(2) The U.S. government publication edited by Herbert Romerstein and Michael Ledeen, Grenada Documents: An Overview and Selection (1984) consisting of photocopies of the Grenada Documents

(3) The Grenada Papers, published by conservative think-tank, the Institute of Contemporary Studies, edited by Paul Seabury and Walter A. McDougall with transcriptions set in type [including numerous copy-editing errors from the retyping]. The editors made the selections and provide commentary.

(4) Brian Crozier's edition, printed in the U.K., The Grenada Documents with transcriptions set in type [including numerous copy-editing errors from the retyping]. The editors made the selection and provide commentary.

(5) A handful of selections [some highly edited] appear in Hydra of Carnage and Grenada and Soviet/Cuban Policy.

An additional gathering of source material is the "Grenada Documents" collection within the Special Library division of Georgetown University in Washington, DC. Apparently author Gregory Sandford donated the documents he got from the Defense Intelligence Agency before they were photographed for microfilm and transferred to the National Archives. Sandford reported to Otto Reich via the U.S. State Department for this project. Some documents in the Georgetown collection not available elsewhere. A helpful index is online. Search on "Grenada Documents Georgetown".

Additional studies, referencing original, photocopied, or microfilmed documents, appear in the context or appendix of books. See the Bibliography page.

Note that the widest distribution of the 'Grenada Documents' was in large paperbound book form, Grenada Documents: An Overview and Selection (1984). The editors, Herbert Romerstein and Michael Arthur Ledeen, have career associations with the US Government. The volume is colloquially known as the "Big Light Blue Book".

Romerstein, at the time of issuance of the documents, was with the US Information Agency (USIA). He was a former member of Communist Youth, became disillusioned and spent sixteen years on Capitol Hill as professional staff member and chief investigator for several congressional committees, including the House Intelligence Committee and the House Committee on Un-American Activities.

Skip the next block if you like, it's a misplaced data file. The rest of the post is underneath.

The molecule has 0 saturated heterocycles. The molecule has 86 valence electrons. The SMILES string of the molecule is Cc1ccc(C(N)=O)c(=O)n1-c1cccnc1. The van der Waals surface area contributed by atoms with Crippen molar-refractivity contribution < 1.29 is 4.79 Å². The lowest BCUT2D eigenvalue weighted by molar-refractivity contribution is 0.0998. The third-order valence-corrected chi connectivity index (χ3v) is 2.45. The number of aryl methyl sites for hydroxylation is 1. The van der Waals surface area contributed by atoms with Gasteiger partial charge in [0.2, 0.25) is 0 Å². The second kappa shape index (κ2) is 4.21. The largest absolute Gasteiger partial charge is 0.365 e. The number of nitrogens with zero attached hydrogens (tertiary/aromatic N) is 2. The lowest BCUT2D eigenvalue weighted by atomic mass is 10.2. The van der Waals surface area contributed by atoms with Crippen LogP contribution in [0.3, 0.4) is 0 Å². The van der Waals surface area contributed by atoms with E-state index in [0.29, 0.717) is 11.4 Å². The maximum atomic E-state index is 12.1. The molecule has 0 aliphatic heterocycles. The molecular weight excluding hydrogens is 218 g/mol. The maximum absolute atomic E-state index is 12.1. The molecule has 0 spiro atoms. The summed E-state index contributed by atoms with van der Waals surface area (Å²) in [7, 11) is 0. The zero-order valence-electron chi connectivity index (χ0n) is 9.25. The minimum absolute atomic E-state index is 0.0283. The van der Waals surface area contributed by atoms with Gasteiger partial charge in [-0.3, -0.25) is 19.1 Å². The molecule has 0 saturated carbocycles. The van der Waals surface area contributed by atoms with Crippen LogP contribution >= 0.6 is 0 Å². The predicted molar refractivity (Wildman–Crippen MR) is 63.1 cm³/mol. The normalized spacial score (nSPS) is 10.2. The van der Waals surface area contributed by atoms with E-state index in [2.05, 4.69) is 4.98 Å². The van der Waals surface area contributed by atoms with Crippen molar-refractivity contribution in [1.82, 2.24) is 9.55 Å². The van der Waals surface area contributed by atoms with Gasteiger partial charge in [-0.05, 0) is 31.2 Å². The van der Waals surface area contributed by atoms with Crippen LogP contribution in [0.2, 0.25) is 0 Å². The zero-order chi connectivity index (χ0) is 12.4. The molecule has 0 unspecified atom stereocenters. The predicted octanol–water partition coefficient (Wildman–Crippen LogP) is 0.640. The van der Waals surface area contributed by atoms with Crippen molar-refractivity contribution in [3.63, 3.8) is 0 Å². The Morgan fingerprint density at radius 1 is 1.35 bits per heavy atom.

Romerstein joined the USIA in 1982 "to expose Soviet disinformation," according to Snyder in Warriors for Disinformation. Romerstein was head of the Office to Counter Soviet Disinformation at the United States Information Agency from 1983-1989.

Now retired, Romerstein continues to write and lecture on the subject of Soviet espionage. His most recent book, The Venona Secrets , is an account of Soviet World War II espionage against the United States, based largely on documents that he and his wife obtained in Moscow from the Soviet Archives.

Following the issuance of the documents, Michael Ledeen played a central role and was a participant in meetings arranging the arms for hostages exchange involving Oliver North. Ledeen was consultant, national security adviser to the president, 1982-1986; consultant, under secretary of political affairs, U.S. State Department, 1982-1986; consultant, Office of the Secretary of Defense, 1982-1986 and special adviser to the Secretary of State, 1981-1982.

The most sensational of these documents was the 13 September 1982, confidential

Line of March for the Party - Part One

Line of March for the Party - Part Two

Line of March for the Party - Part Three

The microfiched documents and their 2-volume index at NARA provide much information, but little practical search aids. The fiche are numbered starting with "DSI-83-C-[six digit number]." Often there is an additional six-digit number known as the CAJIT number.

An online index of the Grenada Documents became available in early 2003 for researchers, but this web administrator is unsuccessful in rediscovering it. You will be looking for "Index to the Intelligence Reports on Seized Grenada Documents 22 November 1983 - 7 February 1985" (which covers the time period of 11 July 1919 - 31 December 1984). The search process is unsatisfying and disheartening and unsuccessful as of 2010.

Take a trip to the National Archives II at College Park, Maryland. The indexes are available to view in hard copy. Your first run-through will be spent receiving a Researcher's Card. You can go through the routines of NARA and finally enter the Microfilm Room on the 4th floor. Also check RG 242 Seized Documents from Grenada by requesting boxes in the Research Room on the 2nd Floor. Inquire about purchasing a copy of each fiche on CD/DVD for a custom, per order amount. Microfiche [card] duplicates for a fee are no longer available. There is staff in both places to help you with your search into what Thorndike has termed -

"an unprecedented opportunity to examine and dissect the problems of a vanguard Marxist-Leninist party attempting a noncapitalist direction of development towards socialism in the West Indian context."

Don't know if you want to " . . . dissect the problems . . . ," but the trip to the US National Archives II is worth it.

Next: NSDD 112 re: the Grenada Documents

Also: Disposition Memo re: the Grenada Documents